Weaving Issues into Art Textile Works Focus on Domesticity and the Environment

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A SERIES of exhibitions devoted to various facets of contemporary textile art opened in St. Louis earlier this month.

Artists are drawn to textile (or fiber) art for a number of compelling reasons. It has a long and illustrious history to draw from, a history in which methods have remained constant. It presents a challenging range of possibilities to exploit, a variety of methods and choices of materials, which today can mean materials never imagined by fiber artists of the past.

Works can be flat or three-dimensional, large scale or miniature. Even more to the point, the nature of much of the material used and the long tradition of textile art (domestic and feminine) makes it a perfect vehicle for expressing some of the major issues afloat in the art world today, namely issues of family, domesticity, the body and the environment.

These issues surface in the survey of contemporary basket making at Craft Alliance, "Bridges" (devoted to the pioneers in the field) and "Breaking the Rules," curated by Jane Sauer, herself an internationally recognized basket maker.

With 108 baskets on view, this show represents the creativity released by the metaphorical and utilitarian possibilities of the vessel form, a repetition of what happened years ago in ceramics.

It takes a lot of looking to sort out the multitude of directions. There is everything from the small, intimate, pictorial, even narrative work , such as Judy Mulford's "The Family - Will We Survive?" that incorporates family photographs, text and tiny babies fitted in papoose-like cases, to formal sculptural concerns.

A basket can be a mere sketch in which the utilitarian aspect is minimal. This is the case in Gyongy Laky's architectural baskets, which are made basically of an open work circle of bound vines.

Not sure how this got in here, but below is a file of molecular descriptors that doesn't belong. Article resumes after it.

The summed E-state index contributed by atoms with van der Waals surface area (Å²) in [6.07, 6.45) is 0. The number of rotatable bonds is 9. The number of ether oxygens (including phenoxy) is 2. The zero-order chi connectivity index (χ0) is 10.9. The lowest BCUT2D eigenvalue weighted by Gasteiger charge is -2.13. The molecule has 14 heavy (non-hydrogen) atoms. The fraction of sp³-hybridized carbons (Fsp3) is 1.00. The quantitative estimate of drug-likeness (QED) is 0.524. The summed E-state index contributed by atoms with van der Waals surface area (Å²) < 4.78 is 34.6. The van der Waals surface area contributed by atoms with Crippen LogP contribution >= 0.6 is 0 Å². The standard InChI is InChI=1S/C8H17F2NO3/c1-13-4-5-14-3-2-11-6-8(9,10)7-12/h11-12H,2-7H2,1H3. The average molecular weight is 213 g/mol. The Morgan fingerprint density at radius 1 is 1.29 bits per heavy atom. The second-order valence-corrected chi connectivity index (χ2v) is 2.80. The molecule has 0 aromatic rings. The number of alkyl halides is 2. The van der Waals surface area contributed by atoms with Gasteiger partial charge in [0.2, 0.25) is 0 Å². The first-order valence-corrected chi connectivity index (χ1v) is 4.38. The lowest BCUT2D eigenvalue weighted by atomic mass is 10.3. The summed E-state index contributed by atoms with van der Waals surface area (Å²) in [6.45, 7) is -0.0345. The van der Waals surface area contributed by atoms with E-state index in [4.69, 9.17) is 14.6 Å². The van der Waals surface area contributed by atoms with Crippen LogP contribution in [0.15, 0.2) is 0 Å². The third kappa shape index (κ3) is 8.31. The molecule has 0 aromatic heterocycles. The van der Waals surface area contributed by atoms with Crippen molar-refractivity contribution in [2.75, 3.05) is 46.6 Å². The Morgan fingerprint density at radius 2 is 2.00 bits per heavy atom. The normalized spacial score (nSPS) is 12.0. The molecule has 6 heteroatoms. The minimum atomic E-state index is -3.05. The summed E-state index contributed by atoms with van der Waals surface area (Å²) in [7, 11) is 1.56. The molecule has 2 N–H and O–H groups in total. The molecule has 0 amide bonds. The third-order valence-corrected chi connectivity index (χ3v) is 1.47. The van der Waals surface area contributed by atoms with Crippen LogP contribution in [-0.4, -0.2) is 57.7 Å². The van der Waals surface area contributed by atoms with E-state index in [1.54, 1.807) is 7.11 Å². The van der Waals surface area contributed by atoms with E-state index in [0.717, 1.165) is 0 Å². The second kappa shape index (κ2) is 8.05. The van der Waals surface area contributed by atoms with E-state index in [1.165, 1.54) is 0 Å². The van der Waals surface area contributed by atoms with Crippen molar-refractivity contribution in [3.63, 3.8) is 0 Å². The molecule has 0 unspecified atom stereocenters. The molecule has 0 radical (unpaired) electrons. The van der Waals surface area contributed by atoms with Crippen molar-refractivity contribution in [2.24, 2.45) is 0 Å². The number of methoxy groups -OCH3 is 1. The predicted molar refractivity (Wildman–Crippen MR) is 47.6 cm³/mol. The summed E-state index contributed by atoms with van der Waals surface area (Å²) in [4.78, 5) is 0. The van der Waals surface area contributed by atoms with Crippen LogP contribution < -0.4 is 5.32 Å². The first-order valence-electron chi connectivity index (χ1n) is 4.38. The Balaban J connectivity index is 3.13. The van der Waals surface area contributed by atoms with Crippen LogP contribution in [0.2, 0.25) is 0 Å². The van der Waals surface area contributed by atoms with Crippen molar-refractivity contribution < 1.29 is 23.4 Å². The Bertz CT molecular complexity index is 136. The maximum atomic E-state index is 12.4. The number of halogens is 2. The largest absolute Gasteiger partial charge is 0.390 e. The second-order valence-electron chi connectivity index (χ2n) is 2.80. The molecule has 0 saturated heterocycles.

A highly successful example of a sculptural object whose skin encloses implied rather than visible interior space is Barbara Cooper's large-scale wall piece "Plexus," made of glued wood veneer strips in a random weave. Its entwined form and wrapped surface emphasizes twist, a dancer's movement. Rather than appearing as a small piece simply blown up, it achieves true sculptural presence.

In the same vein are Linda Kelly's dark, life-size baskets of woven reeds, examples technically of basic basketry. They are most effective seen in a grouping in a small room at the R. Duane Reed Gallery. The gallery is showing both Kelly's and John Garrett's work, who is also included in the Craft Alliance show.

Kelly's forms - vertical, dark, grouped like a small forest - are very lightweight, soft to the touch, even squishy, and have an uncanny, almost breathing human presence.

It is interesting to note that the most creative energy in art today seems to fall into polar extremes - a cool poetic minimalism and an obsessiveness bordering on chaos. This, I believe, is influenced by the interest today in so-called naive or outsider art. Maybe these are the only two choices left to us in viewing the state of affairs in the late 20th century.

The minimalist vein is beautifully exemplified in the work of the two Japanese basket makers, Hideho Tanaka and Hisako Sekijima. Tanaka's "Vanishing" series baskets, made of stainless steel wire, are formed into nest-like pod forms. His stated concern is how to make an object appear and disappear. Some have a handmade paper skin, part of which has been ceremoniously (in performance) burned away to reveal structure.

My favorites are the wire ones. They are dense, complex, light filled, evanescent containers. A beauty is in the St. Louis Art Museum exhibition, "Contemporary Fiber From St. Louis Collections," curated by Zoe Annis Perkins, textile conservator at the museum.

Sekijima's pieces at Craft Alliance are fragile looped envelopes that lie flat. They are minimalist studies in negative and positive space. …